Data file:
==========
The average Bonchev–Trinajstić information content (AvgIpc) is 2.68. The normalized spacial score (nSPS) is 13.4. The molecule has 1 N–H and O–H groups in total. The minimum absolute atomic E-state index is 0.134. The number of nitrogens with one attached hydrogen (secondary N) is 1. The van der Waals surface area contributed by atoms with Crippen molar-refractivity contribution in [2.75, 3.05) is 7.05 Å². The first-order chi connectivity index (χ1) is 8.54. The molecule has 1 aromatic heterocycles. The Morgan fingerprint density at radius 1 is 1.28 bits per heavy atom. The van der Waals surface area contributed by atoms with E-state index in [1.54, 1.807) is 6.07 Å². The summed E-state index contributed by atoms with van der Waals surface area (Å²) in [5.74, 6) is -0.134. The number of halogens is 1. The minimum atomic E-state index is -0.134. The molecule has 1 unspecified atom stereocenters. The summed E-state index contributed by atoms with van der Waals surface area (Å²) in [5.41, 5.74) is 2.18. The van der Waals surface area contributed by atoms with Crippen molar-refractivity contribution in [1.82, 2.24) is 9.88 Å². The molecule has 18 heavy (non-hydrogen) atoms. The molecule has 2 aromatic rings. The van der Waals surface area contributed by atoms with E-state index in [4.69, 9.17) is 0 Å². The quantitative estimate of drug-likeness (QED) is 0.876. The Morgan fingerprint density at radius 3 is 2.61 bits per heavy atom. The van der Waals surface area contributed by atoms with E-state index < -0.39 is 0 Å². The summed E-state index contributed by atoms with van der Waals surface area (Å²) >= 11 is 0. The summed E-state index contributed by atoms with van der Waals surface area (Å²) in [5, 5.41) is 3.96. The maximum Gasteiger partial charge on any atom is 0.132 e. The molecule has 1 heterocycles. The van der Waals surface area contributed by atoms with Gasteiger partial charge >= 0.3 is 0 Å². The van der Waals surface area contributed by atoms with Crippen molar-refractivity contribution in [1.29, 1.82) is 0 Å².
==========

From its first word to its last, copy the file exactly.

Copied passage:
The average Bonchev–Trinajstić information content (AvgIpc) is 2.68. The normalized spacial score (nSPS) is 13.4. The molecule has 1 N–H and O–H groups in total. The minimum absolute atomic E-state index is 0.134. The number of nitrogens with one attached hydrogen (secondary N) is 1. The van der Waals surface area contributed by atoms with Crippen molar-refractivity contribution in [2.75, 3.05) is 7.05 Å². The first-order chi connectivity index (χ1) is 8.54. The molecule has 1 aromatic heterocycles. The Morgan fingerprint density at radius 1 is 1.28 bits per heavy atom. The van der Waals surface area contributed by atoms with E-state index in [1.54, 1.807) is 6.07 Å². The summed E-state index contributed by atoms with van der Waals surface area (Å²) in [5.74, 6) is -0.134. The number of halogens is 1. The minimum atomic E-state index is -0.134. The molecule has 1 unspecified atom stereocenters. The summed E-state index contributed by atoms with van der Waals surface area (Å²) in [5.41, 5.74) is 2.18. The van der Waals surface area contributed by atoms with Crippen molar-refractivity contribution in [1.82, 2.24) is 9.88 Å². The molecule has 18 heavy (non-hydrogen) atoms. The molecule has 2 aromatic rings. The van der Waals surface area contributed by atoms with E-state index in [4.69, 9.17) is 0 Å². The quantitative estimate of drug-likeness (QED) is 0.876. The Morgan fingerprint density at radius 3 is 2.61 bits per heavy atom. The van der Waals surface area contributed by atoms with E-state index < -0.39 is 0 Å². The summed E-state index contributed by atoms with van der Waals surface area (Å²) >= 11 is 0. The summed E-state index contributed by atoms with van der Waals surface area (Å²) in [5, 5.41) is 3.96. The maximum Gasteiger partial charge on any atom is 0.132 e. The molecule has 1 heterocycles. The van der Waals surface area contributed by atoms with Gasteiger partial charge >= 0.3 is 0 Å². The van der Waals surface area contributed by atoms with Crippen molar-refractivity contribution in [1.29, 1.82) is 0 Å².